Surprisingly enough, the answer is yes…
We always WANT more capacity, whether at home, on our mobile, or at the office.More capacity means more applications, a better user experience, shorter downloading and uploading times, and more. Anyone that moved from a DSL connection to a 1Gbps connection to the home will tell you the difference is clear. But what about more than 1Gbps? What about more than 10Gbps? Do we really NEED that much? In many cases, we sure do.
Let’s take the move towards the cloud for business customers as an example. As described in a previous post, small and medium businesses (SMBs) and large enterprises are offloading much of their internal ICT infrastructure and services to cloud applications. This means that their connections to the outer world undergo a dramatic change, as they start to carry massive amounts of traffic previously sent to internal servers. High capacity becomes much more important for business continuity too. SMB and enterprise connectivity, therefore, is growing from the 10s and 100s of Mbps realm to the multi-Gbps domain. True, 10Gbps is typically more than enough for most customers, but if you look at medium and large enterprises, they will probably need to go beyond the 10Gbps mark.
There is also the other end of this equation. Even if a single SMB’s traffic can be accommodated by a 10Gbps connection, this traffic does not dissolve into thin air. The destination of the SMB’s XaaS traffic is typically a data center, which receives traffic from many additional similar customers. This aggregated traffic adds up and will require a connection that is faster than 10Gbps.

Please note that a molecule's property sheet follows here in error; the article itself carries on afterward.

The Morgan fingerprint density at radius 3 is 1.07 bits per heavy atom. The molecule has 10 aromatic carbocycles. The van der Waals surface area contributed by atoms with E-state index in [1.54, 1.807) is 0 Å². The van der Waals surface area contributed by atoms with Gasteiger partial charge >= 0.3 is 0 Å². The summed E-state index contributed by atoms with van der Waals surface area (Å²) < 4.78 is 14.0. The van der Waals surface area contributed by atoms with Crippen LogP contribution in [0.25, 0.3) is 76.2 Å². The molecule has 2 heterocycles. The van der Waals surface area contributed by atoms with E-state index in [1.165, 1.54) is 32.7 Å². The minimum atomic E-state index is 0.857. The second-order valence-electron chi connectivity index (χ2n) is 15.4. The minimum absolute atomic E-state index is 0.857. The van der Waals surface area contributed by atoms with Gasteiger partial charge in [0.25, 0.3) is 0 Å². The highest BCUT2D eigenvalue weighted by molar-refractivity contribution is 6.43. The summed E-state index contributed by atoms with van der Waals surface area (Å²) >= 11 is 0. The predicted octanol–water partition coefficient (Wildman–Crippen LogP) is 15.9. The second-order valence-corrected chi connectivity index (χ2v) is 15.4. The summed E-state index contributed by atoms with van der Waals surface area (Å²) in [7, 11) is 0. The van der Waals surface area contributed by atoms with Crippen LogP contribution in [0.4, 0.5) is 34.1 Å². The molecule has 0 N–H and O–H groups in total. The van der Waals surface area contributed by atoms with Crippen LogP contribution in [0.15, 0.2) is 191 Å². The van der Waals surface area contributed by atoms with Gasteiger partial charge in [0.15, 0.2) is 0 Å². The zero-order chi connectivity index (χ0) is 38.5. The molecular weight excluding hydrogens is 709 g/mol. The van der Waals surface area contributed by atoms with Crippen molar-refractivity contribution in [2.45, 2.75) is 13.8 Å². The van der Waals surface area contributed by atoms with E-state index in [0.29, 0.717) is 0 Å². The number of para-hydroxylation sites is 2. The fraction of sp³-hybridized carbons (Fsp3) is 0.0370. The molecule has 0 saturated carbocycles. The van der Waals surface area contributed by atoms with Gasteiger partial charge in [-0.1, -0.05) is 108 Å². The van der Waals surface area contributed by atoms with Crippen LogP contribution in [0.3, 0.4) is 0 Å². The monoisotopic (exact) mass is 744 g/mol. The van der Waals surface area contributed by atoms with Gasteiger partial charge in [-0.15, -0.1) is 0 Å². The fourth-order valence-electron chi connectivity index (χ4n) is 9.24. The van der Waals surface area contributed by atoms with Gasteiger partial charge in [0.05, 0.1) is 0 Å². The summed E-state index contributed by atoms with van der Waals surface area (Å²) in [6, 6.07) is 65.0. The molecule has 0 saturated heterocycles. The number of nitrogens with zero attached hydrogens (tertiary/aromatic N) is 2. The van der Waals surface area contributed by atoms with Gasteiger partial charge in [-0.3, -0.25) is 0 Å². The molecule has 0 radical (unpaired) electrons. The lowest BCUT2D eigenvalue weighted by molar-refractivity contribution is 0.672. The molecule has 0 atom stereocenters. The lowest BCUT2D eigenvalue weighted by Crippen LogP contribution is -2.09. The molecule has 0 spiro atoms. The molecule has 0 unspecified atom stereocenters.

While data centers are typically well connected to a fiber network, a mobile operator, fixed operator or ISP that connects its customers to a data center will seek additional connection options. Wireless point-to-point transmission is a good option as it will be faster to deploy and lower in cost, and it can serve as an extremely important backup to a fiber connection or a leased line. When it comes to large enterprises requiring more than a 10Gbps connection, the wireless option is even more attractive; fiber is not necessarily available, it’s costly, and it induces longer time to service. Since those customers will also require a backup connection for their extremely important traffic, this may necessitate a wireless connection even if fiber is available.
So, yes, we do need a higher-capacity connection, and we need it wirelessly.
Can we have it in 2019? We will discuss this in our upcoming posts… so stay tuned.
Watch our webinar to learn more about Disaggregated Wireless Backhaul